Index funds are also less risky than mutual funds and individual stocks. The main goal of a standard mutual fund is to “beat” the market—that is, to invest in stocks that perform better than their benchmark indexes. However, this is very difficult to do and it often fails. It’s much safer to bet on the performance of an entire sector. Timothy Woods, owner, director, and editor of Carnivore Style says that “the most obvious benefit of investing in index funds is that your portfolio becomes instantly diversified, minimizing the likelihood of losing some or all your money”. He goes on to say “it carries low risk and steady growth and also asks for low fees”.
Index stocks tend to rise over time, so there’s a better likelihood that you’ll see good returns on your investment than if you invested in high-risk, high-reward stocks.
Furthermore, index stocks are highly diversified, which means they include dozens or even hundreds of different stocks. Your profits are unlikely to be damaged much if one or two companies suffer major losses. And the wide number of available stocks will enable you to invest in both stocks and bonds, which is the main diversification goal for many investors.
Last, but certainly not least, index funds are very easy to invest in. That’s especially important if you’re a new or part-time investor.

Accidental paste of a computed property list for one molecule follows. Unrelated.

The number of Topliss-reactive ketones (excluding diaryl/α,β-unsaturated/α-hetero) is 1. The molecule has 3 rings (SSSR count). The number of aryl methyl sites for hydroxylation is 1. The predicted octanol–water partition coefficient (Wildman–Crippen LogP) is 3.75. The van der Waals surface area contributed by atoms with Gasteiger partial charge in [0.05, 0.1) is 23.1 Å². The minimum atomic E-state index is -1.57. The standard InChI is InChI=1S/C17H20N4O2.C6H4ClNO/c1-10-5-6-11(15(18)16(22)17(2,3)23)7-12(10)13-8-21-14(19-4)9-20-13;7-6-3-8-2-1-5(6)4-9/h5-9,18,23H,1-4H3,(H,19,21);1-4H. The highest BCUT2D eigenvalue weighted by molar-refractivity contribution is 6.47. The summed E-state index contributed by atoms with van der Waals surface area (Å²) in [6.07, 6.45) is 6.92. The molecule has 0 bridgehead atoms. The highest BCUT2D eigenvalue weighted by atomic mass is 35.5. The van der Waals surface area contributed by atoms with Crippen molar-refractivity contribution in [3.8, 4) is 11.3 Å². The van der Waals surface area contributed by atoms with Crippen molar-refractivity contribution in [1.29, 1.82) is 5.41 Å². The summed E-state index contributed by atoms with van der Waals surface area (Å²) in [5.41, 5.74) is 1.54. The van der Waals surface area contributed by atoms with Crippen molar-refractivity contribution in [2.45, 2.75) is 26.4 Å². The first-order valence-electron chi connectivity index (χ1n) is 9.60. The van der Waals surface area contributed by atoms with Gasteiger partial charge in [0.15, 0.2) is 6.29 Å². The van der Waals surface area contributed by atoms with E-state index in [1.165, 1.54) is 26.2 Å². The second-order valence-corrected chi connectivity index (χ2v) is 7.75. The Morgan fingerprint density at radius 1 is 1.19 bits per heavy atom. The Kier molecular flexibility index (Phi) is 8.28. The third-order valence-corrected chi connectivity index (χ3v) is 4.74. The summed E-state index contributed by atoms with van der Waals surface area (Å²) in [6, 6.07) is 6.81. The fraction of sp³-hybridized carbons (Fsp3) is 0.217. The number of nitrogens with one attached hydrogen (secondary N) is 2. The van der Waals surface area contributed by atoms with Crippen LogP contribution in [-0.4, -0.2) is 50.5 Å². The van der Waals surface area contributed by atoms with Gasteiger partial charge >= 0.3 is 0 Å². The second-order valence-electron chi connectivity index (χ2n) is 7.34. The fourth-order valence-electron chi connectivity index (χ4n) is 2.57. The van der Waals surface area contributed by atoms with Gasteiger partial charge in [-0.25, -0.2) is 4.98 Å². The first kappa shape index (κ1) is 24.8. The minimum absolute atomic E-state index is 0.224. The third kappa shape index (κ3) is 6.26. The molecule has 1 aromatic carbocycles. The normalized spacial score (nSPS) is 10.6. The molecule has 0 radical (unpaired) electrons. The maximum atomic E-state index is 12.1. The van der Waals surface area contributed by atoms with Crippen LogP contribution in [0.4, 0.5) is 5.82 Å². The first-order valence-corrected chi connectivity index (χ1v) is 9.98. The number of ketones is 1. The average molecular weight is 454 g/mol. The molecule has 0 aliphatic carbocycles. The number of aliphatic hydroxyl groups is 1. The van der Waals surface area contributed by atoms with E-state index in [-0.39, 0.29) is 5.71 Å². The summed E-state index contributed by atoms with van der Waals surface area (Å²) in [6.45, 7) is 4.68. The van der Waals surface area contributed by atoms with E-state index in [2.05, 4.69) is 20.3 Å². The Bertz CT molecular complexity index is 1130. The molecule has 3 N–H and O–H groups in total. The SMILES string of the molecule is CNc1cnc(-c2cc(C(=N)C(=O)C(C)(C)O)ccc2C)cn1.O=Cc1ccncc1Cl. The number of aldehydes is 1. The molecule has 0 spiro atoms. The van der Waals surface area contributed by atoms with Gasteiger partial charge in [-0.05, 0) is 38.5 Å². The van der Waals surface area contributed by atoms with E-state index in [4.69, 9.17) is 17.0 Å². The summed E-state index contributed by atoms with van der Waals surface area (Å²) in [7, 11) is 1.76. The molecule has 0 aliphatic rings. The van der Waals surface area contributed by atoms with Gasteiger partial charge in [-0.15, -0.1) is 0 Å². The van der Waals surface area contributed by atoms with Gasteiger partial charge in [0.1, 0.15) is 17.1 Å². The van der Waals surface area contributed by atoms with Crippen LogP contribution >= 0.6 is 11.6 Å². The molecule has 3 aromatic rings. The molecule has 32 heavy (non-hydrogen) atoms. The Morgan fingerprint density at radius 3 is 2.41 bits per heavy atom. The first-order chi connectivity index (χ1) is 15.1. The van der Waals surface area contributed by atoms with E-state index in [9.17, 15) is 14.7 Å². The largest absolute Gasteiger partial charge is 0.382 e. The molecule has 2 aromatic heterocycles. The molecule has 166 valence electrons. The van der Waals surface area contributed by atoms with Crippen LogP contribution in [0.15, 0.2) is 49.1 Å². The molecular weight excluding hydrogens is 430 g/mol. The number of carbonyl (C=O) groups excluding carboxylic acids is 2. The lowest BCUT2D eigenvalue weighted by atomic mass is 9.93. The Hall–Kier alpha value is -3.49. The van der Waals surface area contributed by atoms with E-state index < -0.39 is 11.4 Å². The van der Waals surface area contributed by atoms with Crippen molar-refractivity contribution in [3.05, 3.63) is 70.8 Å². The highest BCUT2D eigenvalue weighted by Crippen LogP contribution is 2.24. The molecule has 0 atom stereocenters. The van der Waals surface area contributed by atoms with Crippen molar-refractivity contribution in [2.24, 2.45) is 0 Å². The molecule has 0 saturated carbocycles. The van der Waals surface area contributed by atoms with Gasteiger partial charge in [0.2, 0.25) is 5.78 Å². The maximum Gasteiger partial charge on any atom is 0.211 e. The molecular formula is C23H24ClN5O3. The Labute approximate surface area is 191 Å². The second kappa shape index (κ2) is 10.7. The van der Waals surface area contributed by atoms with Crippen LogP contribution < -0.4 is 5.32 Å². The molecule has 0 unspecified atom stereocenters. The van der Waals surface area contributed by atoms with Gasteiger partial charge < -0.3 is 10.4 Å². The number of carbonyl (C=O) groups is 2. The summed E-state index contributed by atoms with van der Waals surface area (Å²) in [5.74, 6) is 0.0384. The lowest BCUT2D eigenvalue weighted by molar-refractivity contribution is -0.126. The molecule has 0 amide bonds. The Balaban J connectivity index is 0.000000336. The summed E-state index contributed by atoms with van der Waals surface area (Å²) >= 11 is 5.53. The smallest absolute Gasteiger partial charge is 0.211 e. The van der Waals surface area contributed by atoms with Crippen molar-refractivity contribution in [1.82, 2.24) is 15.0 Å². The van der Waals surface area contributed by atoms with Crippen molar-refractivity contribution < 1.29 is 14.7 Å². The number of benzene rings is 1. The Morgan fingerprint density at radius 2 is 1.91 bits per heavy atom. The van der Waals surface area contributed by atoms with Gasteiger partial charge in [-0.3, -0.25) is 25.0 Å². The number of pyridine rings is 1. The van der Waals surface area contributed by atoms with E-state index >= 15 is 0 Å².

When you invest in an index fund, you won’t have to spend any time researching individual stocks and gauging which stocks might make the best investment. Short-term losses won’t hinder you, and you’ll also have the option to reinvest your earnings month after month automatically.
Because index funds are most cost-effective and profitable over a long period, it’s a great investment option for those seeking to develop a strong retirement fund.
The Cons Of Index Funds
Now that we have covered how they can benefit you, here the drawbacks of index funds for beginners to take note of:
Can’t beat the market
No loss protection
Fewer stock options
Unfortunately, because index funds are designed to match the market, you’ll never be able to earn more than the market. Every investor dreams of buying stocks at a company that’s going to explode in growth and profitability—the next Google or Amazon.
You won’t be doing that kind of investing with an index fund. Your profits will match the profits of the market, with no exception. There’s no doubt that a mutual fund that’s personally managed by a financial professional has the potential to yield the most lucrative returns.
There’s no loss protection with index funds, so if the market takes a nosedive, there’s nothing you can do to avoid taking a proportional loss. When you invest in individual stocks, you might have the option of ordering a stop-loss—your broker will automatically sell your stocks if they fall to a certain price. You don’t have that option with an index fund.
Lastly, you don’t get to choose which stocks are included in the index fund. There may be stocks that you don’t want, or it may exclude stocks that you do want.
It should be noted that all of these drawbacks could be countered by diversification. If you were to mix index funds with other types of investments, then you can minimize your losses and also invest in stocks that you’re willing to take a risk on. An index fund is just one tool in your investment toolbox.
[ Ready to take the next step in your real estate education? Learn how to get started in real estate investing by attending our FREE online real estate class. ]